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Apple execs don't know if the App Store is profitable, "don't deny that it likely is"

iPhone maker confirms it took more than $20 billion in commission fees between 2008 and 2017

A key Apple witness has claimed the mobile giant does not know whether or not the App Store is profitable.

Apple Fellow and former senior vice president of worldwide marketing Phil Schiller returned to the stand yesterday and was questioned about a variety of topics, from data tracking to explicit content on the App Store.

Epic's attorney Katherine Forrest later pressed Schiller about the store's profitability and the justification for its 30% commission on all transactions -- one of the central pillars to the Fortnite firm's arguments.

Law360 reports she cited an email Schiller wrote in 2011 that suggested Apple may "ratchet down" the 30% fee after the App Store passed $1 billion in profits.

When she asked whether the App Store had been profitable since 2009, Schiller claimed he did not know.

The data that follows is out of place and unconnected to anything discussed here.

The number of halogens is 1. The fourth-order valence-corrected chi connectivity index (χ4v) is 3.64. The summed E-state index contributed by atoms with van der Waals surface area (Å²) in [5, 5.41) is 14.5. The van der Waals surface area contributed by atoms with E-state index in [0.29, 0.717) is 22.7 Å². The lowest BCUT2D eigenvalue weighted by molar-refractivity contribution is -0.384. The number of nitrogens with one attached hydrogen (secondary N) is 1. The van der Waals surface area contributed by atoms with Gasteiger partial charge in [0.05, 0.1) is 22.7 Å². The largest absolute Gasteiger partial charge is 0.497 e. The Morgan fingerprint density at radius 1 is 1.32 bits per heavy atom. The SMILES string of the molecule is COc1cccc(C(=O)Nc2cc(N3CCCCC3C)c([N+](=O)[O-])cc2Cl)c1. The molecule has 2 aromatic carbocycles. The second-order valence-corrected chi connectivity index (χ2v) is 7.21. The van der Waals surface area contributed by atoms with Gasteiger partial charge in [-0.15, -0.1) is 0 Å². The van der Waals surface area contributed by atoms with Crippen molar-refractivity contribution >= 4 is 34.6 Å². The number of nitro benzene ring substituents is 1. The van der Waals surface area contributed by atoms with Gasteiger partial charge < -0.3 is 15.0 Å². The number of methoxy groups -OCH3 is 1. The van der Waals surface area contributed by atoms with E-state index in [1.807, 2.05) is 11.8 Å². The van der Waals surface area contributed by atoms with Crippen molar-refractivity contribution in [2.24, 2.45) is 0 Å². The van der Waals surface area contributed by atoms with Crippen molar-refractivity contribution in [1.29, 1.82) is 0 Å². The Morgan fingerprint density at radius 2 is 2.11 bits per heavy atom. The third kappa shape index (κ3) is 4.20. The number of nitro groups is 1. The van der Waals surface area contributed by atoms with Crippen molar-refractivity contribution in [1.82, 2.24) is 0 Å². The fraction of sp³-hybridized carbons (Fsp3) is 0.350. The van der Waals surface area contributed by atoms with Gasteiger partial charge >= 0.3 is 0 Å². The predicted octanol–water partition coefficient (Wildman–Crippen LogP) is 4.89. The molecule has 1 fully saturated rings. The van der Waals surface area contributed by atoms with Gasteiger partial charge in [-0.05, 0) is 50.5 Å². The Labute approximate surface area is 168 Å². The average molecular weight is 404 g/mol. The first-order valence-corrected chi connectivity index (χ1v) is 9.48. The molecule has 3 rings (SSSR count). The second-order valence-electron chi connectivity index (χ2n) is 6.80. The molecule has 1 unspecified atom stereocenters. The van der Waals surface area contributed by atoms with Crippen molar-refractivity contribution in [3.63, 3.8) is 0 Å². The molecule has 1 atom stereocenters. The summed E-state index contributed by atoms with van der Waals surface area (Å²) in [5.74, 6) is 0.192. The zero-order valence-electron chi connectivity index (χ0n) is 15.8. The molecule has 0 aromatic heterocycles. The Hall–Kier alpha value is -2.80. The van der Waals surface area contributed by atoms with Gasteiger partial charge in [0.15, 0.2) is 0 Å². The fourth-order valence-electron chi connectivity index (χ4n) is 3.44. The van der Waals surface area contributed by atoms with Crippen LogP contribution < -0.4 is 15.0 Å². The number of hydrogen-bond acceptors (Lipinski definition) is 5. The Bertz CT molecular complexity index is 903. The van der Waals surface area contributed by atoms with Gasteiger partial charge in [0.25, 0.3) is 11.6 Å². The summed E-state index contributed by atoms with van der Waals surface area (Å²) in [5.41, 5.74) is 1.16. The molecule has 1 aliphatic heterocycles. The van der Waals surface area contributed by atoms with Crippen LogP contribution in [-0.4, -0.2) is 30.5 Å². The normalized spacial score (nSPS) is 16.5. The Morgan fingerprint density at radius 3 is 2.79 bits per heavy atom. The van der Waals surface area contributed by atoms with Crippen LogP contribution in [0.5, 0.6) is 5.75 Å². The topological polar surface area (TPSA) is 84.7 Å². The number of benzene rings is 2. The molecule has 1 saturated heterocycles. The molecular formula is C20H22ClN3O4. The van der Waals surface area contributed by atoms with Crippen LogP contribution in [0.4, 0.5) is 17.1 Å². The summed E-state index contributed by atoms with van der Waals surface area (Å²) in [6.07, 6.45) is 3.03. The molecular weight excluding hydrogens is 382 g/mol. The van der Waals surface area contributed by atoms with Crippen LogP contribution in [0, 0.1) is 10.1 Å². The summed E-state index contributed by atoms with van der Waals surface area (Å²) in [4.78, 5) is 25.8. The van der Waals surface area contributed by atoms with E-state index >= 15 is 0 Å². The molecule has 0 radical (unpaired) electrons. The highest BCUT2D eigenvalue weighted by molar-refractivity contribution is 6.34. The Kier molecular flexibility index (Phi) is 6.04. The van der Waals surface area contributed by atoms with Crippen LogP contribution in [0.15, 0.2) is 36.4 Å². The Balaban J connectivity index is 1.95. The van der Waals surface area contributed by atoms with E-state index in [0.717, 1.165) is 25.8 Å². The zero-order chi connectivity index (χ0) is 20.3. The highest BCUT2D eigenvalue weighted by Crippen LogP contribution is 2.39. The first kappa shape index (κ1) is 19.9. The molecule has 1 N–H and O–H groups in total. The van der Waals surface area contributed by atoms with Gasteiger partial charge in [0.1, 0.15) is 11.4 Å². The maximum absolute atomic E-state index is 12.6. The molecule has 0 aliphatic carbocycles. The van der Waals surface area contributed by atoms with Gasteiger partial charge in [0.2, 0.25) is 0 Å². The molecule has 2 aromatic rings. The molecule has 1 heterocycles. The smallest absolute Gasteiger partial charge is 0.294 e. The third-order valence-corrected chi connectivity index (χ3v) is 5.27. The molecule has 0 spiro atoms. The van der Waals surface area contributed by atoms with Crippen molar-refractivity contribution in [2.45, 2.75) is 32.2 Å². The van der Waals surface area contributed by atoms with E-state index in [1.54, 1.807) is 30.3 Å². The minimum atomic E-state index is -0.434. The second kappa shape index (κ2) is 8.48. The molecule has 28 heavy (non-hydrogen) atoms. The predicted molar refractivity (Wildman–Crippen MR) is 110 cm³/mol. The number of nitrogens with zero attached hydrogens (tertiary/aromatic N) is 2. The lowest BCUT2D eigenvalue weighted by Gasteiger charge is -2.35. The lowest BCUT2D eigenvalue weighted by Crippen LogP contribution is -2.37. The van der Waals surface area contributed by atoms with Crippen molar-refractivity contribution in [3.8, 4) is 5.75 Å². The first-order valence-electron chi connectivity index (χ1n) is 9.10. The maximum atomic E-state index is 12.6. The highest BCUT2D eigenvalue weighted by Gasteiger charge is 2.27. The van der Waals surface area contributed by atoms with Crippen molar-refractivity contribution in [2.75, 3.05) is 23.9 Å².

As the conversation continued, Schiller confirmed the store generated more than $20 billion for Apple solely from those 30% commissions, but he reiterated that he could not definitively say whether it turns a profit.

Forrest displayed incredulity, asking how Apple can have the advanced technology available in its products and be facing multiple antitrust claims around the world against the App Store, and yet claim that "nobody" at the company knows if the store is profitable.

"We don't deny that it likely is," he said -- but added that the company has not broken down the business in a way that isolates the App Store's revenues and operating costs to calculate its profitability.

Profitability has been an ongoing topic around the trial. Before the court proceedings began, Apple called the Epic Games Store into question, revealing figures that suggested Epic was spending far more than it was earning.

Sweeney confirmed this at the time, dubbing it a "fantastic investment" into growing a new part of Epic's business.

When he took to the stand at the beginning of the trial, he confirmed the Epic Games Store is "hundreds of millions of dollars short of being profitable" but believes this will be rectified "within three or four years."

Schiller's testimony began earlier this week, where he revealed only 17% of iOS games use the same freemium model as Fortnite, and only 6% are premium titles -- meaning less than a quarter of games on the App Store could be affected by the trial's outcome.

You can follow all of our Epic vs Apple coverage here, or read the highlights in our ongoing roundup.